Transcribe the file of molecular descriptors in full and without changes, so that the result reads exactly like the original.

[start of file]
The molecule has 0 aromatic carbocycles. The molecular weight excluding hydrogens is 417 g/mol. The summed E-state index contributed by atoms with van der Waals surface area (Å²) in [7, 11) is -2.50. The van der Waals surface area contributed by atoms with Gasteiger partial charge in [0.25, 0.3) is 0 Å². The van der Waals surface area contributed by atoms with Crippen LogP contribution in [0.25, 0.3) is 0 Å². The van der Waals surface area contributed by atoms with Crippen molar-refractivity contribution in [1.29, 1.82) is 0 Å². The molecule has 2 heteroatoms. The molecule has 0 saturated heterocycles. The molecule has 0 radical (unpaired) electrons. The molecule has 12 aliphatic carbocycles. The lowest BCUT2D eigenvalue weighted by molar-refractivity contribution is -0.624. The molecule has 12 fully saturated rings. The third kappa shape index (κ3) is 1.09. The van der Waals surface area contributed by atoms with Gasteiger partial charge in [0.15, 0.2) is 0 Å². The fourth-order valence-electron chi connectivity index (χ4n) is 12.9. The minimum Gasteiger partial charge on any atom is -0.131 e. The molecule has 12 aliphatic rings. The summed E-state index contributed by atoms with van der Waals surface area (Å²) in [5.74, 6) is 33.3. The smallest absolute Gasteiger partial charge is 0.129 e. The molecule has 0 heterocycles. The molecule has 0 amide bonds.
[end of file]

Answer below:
The molecule has 0 aromatic carbocycles. The molecular weight excluding hydrogens is 417 g/mol. The summed E-state index contributed by atoms with van der Waals surface area (Å²) in [7, 11) is -2.50. The van der Waals surface area contributed by atoms with Gasteiger partial charge in [0.25, 0.3) is 0 Å². The van der Waals surface area contributed by atoms with Crippen LogP contribution in [0.25, 0.3) is 0 Å². The van der Waals surface area contributed by atoms with Crippen molar-refractivity contribution in [1.29, 1.82) is 0 Å². The molecule has 2 heteroatoms. The molecule has 0 saturated heterocycles. The molecule has 0 radical (unpaired) electrons. The molecule has 12 aliphatic carbocycles. The lowest BCUT2D eigenvalue weighted by molar-refractivity contribution is -0.624. The molecule has 12 fully saturated rings. The third kappa shape index (κ3) is 1.09. The van der Waals surface area contributed by atoms with Gasteiger partial charge in [0.15, 0.2) is 0 Å². The fourth-order valence-electron chi connectivity index (χ4n) is 12.9. The minimum Gasteiger partial charge on any atom is -0.131 e. The molecule has 12 aliphatic rings. The summed E-state index contributed by atoms with van der Waals surface area (Å²) in [5.74, 6) is 33.3. The smallest absolute Gasteiger partial charge is 0.129 e. The molecule has 0 heterocycles. The molecule has 0 amide bonds.